And to my mind there is no consideration given in that assessment, for the cumulative effect. Granted each use of BPA products when considered as a stand-alone item may make the potential levels so tiny that there wouldn’t be any significant effects, but when you consider how many products we use in our day to day life which make use of this chemical that actually the overall levels are much much higher. Again, the official guidance is that even at those combined levels it’s lower than what they say is the level at which it is harmful. But again, I’d rather not have a poke in the eye at half the strength needed to blind me… And if we accept the use of this product now, how long will it take for our unwitting exposure to creep up to dangerous levels. That’s why the consumer needs to be aware of this. That’s why the consumer needs to be able to make informed buying decisions.

This is little ol’ me, one small time blogger from a provincial town, on the edge of the craft beer market, which in turn makes up a tiny weeny small proportion of the global BPA-using products market. And yet someone has to talk about it. I was concerned about it enough to go over and over it with the can manufacturers. I fully understand that others will have more or less conviction or concern about it, but I can’t be the only one?

So while I am a huge fan of cans and the benefits that they bring to having super fresh hoppy beer in your own home, I really can’t believe that no better way has been developed to line these cans. The lack of profile given to the potential dangers that BPA can bring, leaves a worrying doubt in my mind.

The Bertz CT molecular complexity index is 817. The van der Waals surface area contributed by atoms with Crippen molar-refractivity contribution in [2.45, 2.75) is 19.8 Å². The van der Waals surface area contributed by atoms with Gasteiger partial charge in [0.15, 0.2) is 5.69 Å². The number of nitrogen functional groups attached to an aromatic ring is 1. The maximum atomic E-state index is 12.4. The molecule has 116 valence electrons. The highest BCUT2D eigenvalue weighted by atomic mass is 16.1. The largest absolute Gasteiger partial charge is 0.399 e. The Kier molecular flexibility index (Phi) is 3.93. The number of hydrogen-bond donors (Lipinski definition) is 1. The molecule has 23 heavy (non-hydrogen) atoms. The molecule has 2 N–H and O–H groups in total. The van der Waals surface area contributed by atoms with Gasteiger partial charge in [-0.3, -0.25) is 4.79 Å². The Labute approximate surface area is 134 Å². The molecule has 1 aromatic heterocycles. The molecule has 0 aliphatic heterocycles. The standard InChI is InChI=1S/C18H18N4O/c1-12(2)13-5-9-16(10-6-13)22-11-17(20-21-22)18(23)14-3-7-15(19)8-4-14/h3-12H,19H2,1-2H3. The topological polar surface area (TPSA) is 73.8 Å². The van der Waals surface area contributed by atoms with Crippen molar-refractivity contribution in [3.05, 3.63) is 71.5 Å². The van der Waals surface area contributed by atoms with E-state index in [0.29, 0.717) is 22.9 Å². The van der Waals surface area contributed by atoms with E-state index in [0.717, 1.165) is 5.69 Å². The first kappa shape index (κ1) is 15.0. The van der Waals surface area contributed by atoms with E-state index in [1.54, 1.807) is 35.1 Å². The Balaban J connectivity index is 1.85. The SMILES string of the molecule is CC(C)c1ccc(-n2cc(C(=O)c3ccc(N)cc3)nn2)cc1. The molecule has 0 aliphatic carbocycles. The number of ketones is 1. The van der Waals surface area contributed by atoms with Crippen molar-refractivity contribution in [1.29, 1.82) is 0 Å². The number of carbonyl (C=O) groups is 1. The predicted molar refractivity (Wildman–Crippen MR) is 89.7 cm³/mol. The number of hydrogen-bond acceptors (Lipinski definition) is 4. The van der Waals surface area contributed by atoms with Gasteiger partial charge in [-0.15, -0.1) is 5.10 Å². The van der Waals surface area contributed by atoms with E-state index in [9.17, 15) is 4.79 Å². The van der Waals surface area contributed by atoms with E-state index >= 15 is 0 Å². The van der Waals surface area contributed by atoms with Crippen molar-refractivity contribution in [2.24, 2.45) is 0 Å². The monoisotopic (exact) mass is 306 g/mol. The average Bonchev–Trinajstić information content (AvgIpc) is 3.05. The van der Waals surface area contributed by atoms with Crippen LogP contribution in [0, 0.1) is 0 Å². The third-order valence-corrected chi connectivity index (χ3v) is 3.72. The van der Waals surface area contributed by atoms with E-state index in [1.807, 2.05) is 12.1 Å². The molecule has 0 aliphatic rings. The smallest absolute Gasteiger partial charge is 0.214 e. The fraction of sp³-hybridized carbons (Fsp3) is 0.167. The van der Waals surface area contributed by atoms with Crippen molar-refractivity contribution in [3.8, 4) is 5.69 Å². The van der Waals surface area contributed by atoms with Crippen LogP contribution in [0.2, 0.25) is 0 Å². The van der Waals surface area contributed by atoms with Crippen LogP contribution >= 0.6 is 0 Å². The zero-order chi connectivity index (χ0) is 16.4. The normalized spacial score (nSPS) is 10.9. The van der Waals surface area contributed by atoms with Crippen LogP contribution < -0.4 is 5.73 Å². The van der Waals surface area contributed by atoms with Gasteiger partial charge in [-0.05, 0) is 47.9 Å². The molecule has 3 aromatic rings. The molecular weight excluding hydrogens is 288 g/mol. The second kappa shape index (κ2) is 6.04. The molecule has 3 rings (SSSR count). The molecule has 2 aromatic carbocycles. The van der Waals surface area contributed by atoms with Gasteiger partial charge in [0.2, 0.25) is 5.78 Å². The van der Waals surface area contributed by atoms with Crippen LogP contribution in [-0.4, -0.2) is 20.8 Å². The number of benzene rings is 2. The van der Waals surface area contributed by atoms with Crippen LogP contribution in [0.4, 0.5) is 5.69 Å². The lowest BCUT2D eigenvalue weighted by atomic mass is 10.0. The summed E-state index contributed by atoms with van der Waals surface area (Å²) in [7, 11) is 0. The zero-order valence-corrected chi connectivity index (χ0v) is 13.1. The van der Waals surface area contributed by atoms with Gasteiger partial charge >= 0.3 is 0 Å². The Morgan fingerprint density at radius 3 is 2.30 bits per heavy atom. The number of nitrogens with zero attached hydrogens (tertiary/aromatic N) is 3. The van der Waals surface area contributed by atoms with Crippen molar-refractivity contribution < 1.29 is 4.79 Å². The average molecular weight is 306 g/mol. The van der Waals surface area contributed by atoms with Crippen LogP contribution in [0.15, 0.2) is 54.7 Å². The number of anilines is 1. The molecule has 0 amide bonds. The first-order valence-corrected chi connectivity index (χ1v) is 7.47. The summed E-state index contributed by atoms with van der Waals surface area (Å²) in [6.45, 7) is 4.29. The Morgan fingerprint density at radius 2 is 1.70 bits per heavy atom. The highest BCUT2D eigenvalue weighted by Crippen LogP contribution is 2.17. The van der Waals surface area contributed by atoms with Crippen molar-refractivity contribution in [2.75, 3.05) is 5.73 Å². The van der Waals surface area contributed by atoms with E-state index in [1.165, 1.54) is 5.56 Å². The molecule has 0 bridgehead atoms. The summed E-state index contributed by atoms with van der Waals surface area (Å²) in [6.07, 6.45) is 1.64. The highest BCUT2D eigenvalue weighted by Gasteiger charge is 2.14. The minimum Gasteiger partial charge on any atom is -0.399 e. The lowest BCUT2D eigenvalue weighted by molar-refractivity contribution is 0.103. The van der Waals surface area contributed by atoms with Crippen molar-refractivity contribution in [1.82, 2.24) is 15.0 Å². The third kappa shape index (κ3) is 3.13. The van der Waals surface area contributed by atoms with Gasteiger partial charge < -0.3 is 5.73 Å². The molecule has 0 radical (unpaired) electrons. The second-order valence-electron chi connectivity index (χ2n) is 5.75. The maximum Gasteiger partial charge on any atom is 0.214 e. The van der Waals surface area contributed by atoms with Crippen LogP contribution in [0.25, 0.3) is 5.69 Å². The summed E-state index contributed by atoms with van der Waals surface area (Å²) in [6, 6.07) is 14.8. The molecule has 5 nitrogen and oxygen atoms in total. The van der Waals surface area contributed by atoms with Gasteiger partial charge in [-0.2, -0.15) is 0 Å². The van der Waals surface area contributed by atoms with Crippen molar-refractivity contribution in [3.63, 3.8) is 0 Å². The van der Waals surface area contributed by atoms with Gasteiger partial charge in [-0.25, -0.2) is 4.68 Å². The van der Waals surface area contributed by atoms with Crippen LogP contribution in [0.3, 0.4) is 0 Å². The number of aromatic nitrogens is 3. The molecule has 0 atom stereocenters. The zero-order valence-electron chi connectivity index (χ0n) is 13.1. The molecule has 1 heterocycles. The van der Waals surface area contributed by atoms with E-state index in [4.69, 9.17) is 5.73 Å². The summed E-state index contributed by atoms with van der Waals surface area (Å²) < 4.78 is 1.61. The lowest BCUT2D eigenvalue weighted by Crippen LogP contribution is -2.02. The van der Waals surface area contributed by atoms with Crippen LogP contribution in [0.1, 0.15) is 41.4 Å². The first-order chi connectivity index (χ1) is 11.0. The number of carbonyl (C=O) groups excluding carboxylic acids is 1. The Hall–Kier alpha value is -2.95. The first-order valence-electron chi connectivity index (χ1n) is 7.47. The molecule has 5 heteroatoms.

This is all unsubstantiated however, the medical evidence is that BPA consumption is at ‘safe’ levels, but why would giants like Del Monte and Campbell’s be moving to BPA free cans if it had been conclusively proven to be ‘safe’? What is ‘safe’? Does it have no effect on my health? Or does it simply not have a big effect on my health?

It’s worth pointing out here that this isn’t simply a canned beer issue. BPA is also used in those little plastic seals in crown capped bottles, but obviously gives far smaller contact with the beer itself, and less exposure, less risk. The bigger point to make here is that this isn’t simply a beer issue, BPA is everywhere around us in our modern day lives.

So the equation here is that there is a potential health risk from BPA based products. There is a non-BPA alternative to line food and drink cans. And yet BPA based linings are still being used. That can’t be right. Money talks here and it stinks of profit motive over health risks.

I would love to get an overwhelming response to this post from within the canning industry telling me that the move to non-BPA products is imminent across the board.  If Ive missed the news that this is the case then I would welcome someone to tell me just that.

I imagine that most breweries are completely unaware of this issue, but each of you, ask your can suppliers about this issue. They will have information on it. I think the more you know about this issue the better!

I want to be able to enjoy a delicious canned #trainbeer without worrying about the real journey it’s taking me on!

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2 thoughts on “What’s in your can?

  1. pubcurmudgeon

    I don’t think the punching a man analogy really holds, because if you only gently touch someone, it doesn’t hurt. As with many other substances, the poison is in the dose.

    Like

    Reply